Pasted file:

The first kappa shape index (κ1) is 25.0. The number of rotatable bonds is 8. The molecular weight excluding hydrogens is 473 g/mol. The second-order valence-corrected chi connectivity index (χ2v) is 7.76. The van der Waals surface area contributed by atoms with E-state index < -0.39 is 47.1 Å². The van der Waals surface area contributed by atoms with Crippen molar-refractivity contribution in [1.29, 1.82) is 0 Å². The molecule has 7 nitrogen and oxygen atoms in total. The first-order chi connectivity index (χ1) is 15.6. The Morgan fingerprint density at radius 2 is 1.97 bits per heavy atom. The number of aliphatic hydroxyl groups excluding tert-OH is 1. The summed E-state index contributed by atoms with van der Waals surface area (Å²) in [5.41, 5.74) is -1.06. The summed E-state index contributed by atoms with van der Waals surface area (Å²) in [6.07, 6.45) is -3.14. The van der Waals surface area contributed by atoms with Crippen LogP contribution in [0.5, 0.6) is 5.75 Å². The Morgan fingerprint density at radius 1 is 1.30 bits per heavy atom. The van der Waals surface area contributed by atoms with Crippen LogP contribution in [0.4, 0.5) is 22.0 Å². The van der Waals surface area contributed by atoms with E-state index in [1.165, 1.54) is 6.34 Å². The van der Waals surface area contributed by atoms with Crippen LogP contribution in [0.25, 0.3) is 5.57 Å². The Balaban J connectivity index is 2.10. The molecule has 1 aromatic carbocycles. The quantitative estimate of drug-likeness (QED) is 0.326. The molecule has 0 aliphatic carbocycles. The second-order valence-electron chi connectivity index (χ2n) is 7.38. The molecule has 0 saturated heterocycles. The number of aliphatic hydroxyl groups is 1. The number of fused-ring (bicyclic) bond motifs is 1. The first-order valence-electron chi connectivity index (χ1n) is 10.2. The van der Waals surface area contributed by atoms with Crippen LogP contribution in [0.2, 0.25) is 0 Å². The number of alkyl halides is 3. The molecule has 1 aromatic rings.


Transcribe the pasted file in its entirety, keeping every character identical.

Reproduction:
The first kappa shape index (κ1) is 25.0. The number of rotatable bonds is 8. The molecular weight excluding hydrogens is 473 g/mol. The second-order valence-corrected chi connectivity index (χ2v) is 7.76. The van der Waals surface area contributed by atoms with E-state index < -0.39 is 47.1 Å². The van der Waals surface area contributed by atoms with Crippen molar-refractivity contribution in [1.29, 1.82) is 0 Å². The molecule has 7 nitrogen and oxygen atoms in total. The first-order chi connectivity index (χ1) is 15.6. The Morgan fingerprint density at radius 2 is 1.97 bits per heavy atom. The number of aliphatic hydroxyl groups excluding tert-OH is 1. The summed E-state index contributed by atoms with van der Waals surface area (Å²) in [5.41, 5.74) is -1.06. The summed E-state index contributed by atoms with van der Waals surface area (Å²) in [6.07, 6.45) is -3.14. The van der Waals surface area contributed by atoms with Crippen LogP contribution in [0.5, 0.6) is 5.75 Å². The Morgan fingerprint density at radius 1 is 1.30 bits per heavy atom. The van der Waals surface area contributed by atoms with Crippen LogP contribution in [0.4, 0.5) is 22.0 Å². The van der Waals surface area contributed by atoms with E-state index in [1.165, 1.54) is 6.34 Å². The van der Waals surface area contributed by atoms with Crippen LogP contribution in [0.25, 0.3) is 5.57 Å². The Balaban J connectivity index is 2.10. The molecule has 1 aromatic carbocycles. The quantitative estimate of drug-likeness (QED) is 0.326. The molecule has 0 aliphatic carbocycles. The second-order valence-electron chi connectivity index (χ2n) is 7.38. The molecule has 0 saturated heterocycles. The number of aliphatic hydroxyl groups is 1. The number of fused-ring (bicyclic) bond motifs is 1. The first-order valence-electron chi connectivity index (χ1n) is 10.2. The van der Waals surface area contributed by atoms with Crippen LogP contribution in [0.2, 0.25) is 0 Å². The number of alkyl halides is 3. The molecule has 1 aromatic rings.